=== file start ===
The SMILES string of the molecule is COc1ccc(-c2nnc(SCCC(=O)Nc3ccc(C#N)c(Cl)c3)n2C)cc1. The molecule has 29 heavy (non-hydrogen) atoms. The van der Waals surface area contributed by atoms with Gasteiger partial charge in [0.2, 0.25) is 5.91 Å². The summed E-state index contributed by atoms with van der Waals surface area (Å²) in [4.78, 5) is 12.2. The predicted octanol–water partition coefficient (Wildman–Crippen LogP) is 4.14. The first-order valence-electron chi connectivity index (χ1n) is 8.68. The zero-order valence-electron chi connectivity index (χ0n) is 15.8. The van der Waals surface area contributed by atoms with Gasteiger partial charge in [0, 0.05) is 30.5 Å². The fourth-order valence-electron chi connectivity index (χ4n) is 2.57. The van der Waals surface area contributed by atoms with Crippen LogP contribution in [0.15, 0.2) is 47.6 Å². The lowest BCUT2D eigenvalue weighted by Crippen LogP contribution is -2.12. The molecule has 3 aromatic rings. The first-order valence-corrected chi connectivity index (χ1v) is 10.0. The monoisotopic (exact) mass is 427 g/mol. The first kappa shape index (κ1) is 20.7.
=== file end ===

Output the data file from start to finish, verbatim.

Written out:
The SMILES string of the molecule is COc1ccc(-c2nnc(SCCC(=O)Nc3ccc(C#N)c(Cl)c3)n2C)cc1. The molecule has 29 heavy (non-hydrogen) atoms. The van der Waals surface area contributed by atoms with Gasteiger partial charge in [0.2, 0.25) is 5.91 Å². The summed E-state index contributed by atoms with van der Waals surface area (Å²) in [4.78, 5) is 12.2. The predicted octanol–water partition coefficient (Wildman–Crippen LogP) is 4.14. The first-order valence-electron chi connectivity index (χ1n) is 8.68. The zero-order valence-electron chi connectivity index (χ0n) is 15.8. The van der Waals surface area contributed by atoms with Gasteiger partial charge in [0, 0.05) is 30.5 Å². The fourth-order valence-electron chi connectivity index (χ4n) is 2.57. The van der Waals surface area contributed by atoms with Crippen LogP contribution in [0.15, 0.2) is 47.6 Å². The lowest BCUT2D eigenvalue weighted by Crippen LogP contribution is -2.12. The molecule has 3 aromatic rings. The first-order valence-corrected chi connectivity index (χ1v) is 10.0. The monoisotopic (exact) mass is 427 g/mol. The first kappa shape index (κ1) is 20.7.